We all knew that the State budget for the coming fiscal year would be as challenging as those in previous years. But I don’t think anyone imagined the sweeping cuts aimed at the poor and their children proposed by the Governor. Reducing the CalWorks budget by $1 billion, with additional cuts to subsidized child care of over half a billion, the Governor proposes setting back the safety net to a time well before President Clinton promised “an end to welfare as we know it.”

Cuts to Early Care and Education:

In the last three years, $1 billion has been cut in early education programs in California, which has forced 100,000 low-income children out of child care. The Governor’s new proposal calls for an additional $517 million in child care cuts for low-income children by changing eligibility guidelines and provider reimbursement rates for subsidized care and eliminating child care for 62,000 children.

In addition, the proposal would force 40,000 four-year-olds out of free public transitional kindergarten, a new program set up for children too young to enroll in kindergarten under the state’s new age requirements. Families will be forced to pay for another year of preschool, quit working, or settle for an arrangement that may not prepare children for kindergarten.

The cuts aren’t the only threats to California’s child care system. The proposal calls for shifting all subsidized child care programs except part-day preschool from the state Department of Education to county welfare departments starting in 2013. Not only does this shift endanger the maintenance of remaining funds for child care, it symbolizes the full shift of child care from an educational opportunity for children to a work support program.

This policy, if enacted, flies in the face of an ever-increasing body of evidence pointing to the educational, economic and social advantages of high-quality early learning, particularly for low-income and other children who need it the most. If anything, California should be taking the opposite tack and seizing the opportunity to build a system of high-quality early learning that forms the base for school readiness and life-long learning. Such an investment in the social infrastructure is every bit as feasible and worthy as the transportation, water, and other visionary public investments advocated by the Governor in his State of the State address yesterday.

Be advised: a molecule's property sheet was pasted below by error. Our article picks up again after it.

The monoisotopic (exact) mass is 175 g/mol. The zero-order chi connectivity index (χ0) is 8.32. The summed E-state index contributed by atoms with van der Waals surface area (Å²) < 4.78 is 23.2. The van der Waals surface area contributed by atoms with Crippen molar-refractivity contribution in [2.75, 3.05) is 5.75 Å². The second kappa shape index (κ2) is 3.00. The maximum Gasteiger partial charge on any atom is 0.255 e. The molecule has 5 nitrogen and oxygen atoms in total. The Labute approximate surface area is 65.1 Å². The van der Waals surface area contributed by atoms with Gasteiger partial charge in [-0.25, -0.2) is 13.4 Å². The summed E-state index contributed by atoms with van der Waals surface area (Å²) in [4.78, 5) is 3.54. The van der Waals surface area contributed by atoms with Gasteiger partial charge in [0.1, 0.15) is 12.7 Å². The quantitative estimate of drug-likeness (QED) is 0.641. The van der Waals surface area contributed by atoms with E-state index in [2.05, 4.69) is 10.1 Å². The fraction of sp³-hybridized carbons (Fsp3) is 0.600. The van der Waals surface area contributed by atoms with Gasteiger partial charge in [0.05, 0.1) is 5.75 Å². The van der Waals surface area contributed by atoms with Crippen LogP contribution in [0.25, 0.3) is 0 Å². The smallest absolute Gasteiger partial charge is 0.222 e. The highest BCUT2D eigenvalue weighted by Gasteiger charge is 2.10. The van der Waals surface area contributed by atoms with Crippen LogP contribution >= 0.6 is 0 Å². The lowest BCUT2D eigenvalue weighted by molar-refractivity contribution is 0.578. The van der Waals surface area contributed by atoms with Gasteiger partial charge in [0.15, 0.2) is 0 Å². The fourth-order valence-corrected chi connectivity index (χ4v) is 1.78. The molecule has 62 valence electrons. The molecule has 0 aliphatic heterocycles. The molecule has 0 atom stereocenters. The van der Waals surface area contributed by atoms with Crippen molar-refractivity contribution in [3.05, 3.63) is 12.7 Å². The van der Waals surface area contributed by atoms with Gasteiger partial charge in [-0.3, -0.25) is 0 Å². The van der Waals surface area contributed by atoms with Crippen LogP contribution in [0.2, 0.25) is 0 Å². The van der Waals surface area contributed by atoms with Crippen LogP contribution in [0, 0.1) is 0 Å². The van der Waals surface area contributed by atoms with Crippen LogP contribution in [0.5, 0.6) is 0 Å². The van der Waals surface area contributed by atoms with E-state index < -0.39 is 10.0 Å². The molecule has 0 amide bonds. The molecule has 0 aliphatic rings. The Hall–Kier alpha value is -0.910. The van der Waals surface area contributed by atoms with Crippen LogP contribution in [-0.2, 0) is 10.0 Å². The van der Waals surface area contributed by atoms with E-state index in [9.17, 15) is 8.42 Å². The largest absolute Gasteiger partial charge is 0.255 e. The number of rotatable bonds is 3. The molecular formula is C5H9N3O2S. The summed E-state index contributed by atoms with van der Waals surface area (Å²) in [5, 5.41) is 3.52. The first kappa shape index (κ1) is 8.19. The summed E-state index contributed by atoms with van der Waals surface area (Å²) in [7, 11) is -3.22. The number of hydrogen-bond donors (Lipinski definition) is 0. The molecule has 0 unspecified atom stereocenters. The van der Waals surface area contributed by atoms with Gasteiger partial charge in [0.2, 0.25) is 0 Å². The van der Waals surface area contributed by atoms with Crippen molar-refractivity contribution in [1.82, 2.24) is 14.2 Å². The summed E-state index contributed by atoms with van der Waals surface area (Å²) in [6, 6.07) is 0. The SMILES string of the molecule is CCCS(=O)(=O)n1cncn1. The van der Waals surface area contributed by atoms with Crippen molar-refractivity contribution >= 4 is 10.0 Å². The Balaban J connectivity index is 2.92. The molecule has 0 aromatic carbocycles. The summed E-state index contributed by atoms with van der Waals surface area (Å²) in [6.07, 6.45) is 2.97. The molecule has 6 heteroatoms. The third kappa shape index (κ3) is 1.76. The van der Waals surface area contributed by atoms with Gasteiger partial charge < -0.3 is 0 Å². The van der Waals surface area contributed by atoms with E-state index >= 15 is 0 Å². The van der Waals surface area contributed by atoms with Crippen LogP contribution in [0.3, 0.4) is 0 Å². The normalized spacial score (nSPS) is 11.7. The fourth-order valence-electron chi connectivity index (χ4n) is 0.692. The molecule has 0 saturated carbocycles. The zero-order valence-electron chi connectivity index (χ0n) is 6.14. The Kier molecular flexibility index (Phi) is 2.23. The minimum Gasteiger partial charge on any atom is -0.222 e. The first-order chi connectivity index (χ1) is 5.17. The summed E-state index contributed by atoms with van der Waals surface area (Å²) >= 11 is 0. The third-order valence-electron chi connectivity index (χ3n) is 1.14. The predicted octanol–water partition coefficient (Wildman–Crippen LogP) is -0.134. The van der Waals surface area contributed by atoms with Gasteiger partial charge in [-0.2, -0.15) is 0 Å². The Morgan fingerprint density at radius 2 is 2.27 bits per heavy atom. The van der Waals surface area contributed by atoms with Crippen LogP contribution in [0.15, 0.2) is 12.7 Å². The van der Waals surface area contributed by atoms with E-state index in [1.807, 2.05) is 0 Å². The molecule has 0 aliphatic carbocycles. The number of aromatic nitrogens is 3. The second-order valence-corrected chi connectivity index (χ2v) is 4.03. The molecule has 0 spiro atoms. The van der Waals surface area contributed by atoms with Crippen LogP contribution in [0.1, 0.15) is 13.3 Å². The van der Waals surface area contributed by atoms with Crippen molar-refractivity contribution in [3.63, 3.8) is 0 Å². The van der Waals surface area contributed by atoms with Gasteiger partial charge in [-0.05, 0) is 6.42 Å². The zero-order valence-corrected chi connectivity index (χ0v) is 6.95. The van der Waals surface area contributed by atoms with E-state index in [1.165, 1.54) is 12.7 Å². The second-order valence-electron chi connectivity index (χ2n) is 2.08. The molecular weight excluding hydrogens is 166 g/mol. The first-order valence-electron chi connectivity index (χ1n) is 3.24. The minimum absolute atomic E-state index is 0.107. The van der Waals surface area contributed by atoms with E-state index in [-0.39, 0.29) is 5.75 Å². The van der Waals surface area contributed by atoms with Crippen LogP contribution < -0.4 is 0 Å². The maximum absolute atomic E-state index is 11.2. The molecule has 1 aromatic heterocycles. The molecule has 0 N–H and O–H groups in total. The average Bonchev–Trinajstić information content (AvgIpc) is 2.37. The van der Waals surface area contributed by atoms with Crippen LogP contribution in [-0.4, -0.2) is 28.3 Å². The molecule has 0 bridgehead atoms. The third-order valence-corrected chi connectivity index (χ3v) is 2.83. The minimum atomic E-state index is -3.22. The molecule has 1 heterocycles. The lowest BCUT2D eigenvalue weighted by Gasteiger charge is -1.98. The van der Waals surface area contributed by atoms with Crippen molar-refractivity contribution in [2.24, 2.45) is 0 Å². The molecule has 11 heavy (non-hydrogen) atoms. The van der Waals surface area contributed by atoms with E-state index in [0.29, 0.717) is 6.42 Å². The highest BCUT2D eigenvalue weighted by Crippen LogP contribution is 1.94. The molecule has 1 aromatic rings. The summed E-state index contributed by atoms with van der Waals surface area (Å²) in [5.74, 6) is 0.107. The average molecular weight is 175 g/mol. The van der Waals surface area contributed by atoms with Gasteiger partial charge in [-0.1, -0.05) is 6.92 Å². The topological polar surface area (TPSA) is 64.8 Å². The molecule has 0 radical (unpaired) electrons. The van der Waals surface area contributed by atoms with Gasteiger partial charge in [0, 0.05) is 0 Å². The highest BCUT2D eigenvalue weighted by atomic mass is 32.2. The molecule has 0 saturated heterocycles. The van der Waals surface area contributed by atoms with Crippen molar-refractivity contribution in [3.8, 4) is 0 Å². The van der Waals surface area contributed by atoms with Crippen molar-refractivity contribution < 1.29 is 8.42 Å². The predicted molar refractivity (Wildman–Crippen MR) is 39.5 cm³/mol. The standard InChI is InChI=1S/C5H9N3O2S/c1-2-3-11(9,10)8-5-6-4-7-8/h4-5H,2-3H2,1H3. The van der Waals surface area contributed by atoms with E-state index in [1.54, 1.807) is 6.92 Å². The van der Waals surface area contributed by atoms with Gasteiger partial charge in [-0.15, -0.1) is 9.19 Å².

Cuts to CalWORKs

Governor Brown proposes to cut $1 billion from CalWORKs by reducing monthly cash grants to their lowest amounts in decades, shortening the amount of time people can receive aid from four years to two, and providing assistance and child care subsidies only to people who meet new work requirements.

Previously approved welfare-to-work activities, such as job training or educational attainment, will not be supported with aid or child care subsidies. And as mentioned above, families who have successfully transitioned from welfare to work, and rely on child care subsidy to maintain employment, may lose their child care due to new eligibility requirements.

These changes to CalWORKs would be enacted even if his proposed tax initiative is passed by the voters in November.

Policy and budget decisions are all too often driven by hard ideology rather than sound policy, or even common sense. That is the unfortunate state of our times. But right now, one in every five children in California lives in poverty. Seventy-five percent of the people depending on CalWorks are children. The affects of poverty on children can be lifelong, leading to a generation of Californians who have been deprived of the essential supports of early life and who may never live to their full potential.

Cutting welfare, reducing child care, changing the work requirements during a recession – these are policy decisions that will only deepen the hole for families trying to emerge from poverty.

A greater investment in children who need it the most – not less – is what is needed to see the highest return in social and economic terms.


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